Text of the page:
The longer tears, though there really weren’t many, were for Rachel Greene. (Ah, yes. How it was always weird that NBC’s two top shows at the time both had Rachel Greene/Greens.) I was actually quite surprised by my reaction when I saw her in the visiting med students group. There weren’t any big moments with her that really screamed tearjerker but lots of little moments, thinking about how Mark Greene was here in the end. Frank’s reaction when Rachel told him who she was was a great moment.

I loved the get-together at the bar, even if it was brief. But it made sense for real people. Peter and Elizabeth’s little moment was nice as well. I was hoping, though, that Benton would stop back into the ER when he was walking that way.

And in the end… we’re left with Carter right back where he was, only, of course, wisened. It was the exact send off the show needed. Yes, it recalled some of the big stunt grabs by having a huge explosion at a power plant. Yet, there was this decided peace to having all of those ambulances pull up and everyone launching into action. Ending with the theme music was a great touch as well.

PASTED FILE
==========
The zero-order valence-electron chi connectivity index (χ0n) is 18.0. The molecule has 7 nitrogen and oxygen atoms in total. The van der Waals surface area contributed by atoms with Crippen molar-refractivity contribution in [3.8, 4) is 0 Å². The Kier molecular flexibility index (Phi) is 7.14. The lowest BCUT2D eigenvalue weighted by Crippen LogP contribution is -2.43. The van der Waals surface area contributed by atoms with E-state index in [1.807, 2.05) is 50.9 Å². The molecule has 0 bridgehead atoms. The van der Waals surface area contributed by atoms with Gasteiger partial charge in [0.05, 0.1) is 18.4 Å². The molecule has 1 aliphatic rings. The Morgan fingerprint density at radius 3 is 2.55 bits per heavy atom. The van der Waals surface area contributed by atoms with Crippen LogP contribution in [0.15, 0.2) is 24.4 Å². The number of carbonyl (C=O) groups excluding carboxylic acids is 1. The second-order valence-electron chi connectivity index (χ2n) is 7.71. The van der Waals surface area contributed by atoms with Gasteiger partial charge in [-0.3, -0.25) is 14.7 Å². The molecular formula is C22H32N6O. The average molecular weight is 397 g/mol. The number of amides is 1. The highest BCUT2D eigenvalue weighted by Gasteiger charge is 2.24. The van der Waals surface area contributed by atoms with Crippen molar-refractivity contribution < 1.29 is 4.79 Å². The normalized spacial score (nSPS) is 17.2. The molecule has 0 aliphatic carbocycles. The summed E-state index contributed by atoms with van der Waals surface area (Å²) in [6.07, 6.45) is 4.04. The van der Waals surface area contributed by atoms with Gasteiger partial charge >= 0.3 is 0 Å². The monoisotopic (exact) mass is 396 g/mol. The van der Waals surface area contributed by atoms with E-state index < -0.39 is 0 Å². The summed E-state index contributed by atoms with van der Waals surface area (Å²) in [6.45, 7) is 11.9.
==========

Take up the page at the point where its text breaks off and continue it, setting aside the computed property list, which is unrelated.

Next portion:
Am I crazy or is that the first time we’ve ever seen the hospital in that wide of an angle? I don’t think I can recall a moment ever where I saw the building like that. And honestly, it was so different than I thought it was. Or perhaps I’ve never put a whole lot of thought into it. That image, with the building, the ambulances, the El, was exactly the final image we needed of the show.

The medical cases – Bloodsplash Mountain aside – were pretty ho-hum, but it gave us a nice glimpse at an everyday working hospital and a nice goodbye to the longest running primetime medical drama in the history of television. I can’t say you’ll be missed, ER, just in that I think it was time for you to go. But you will be remembered well.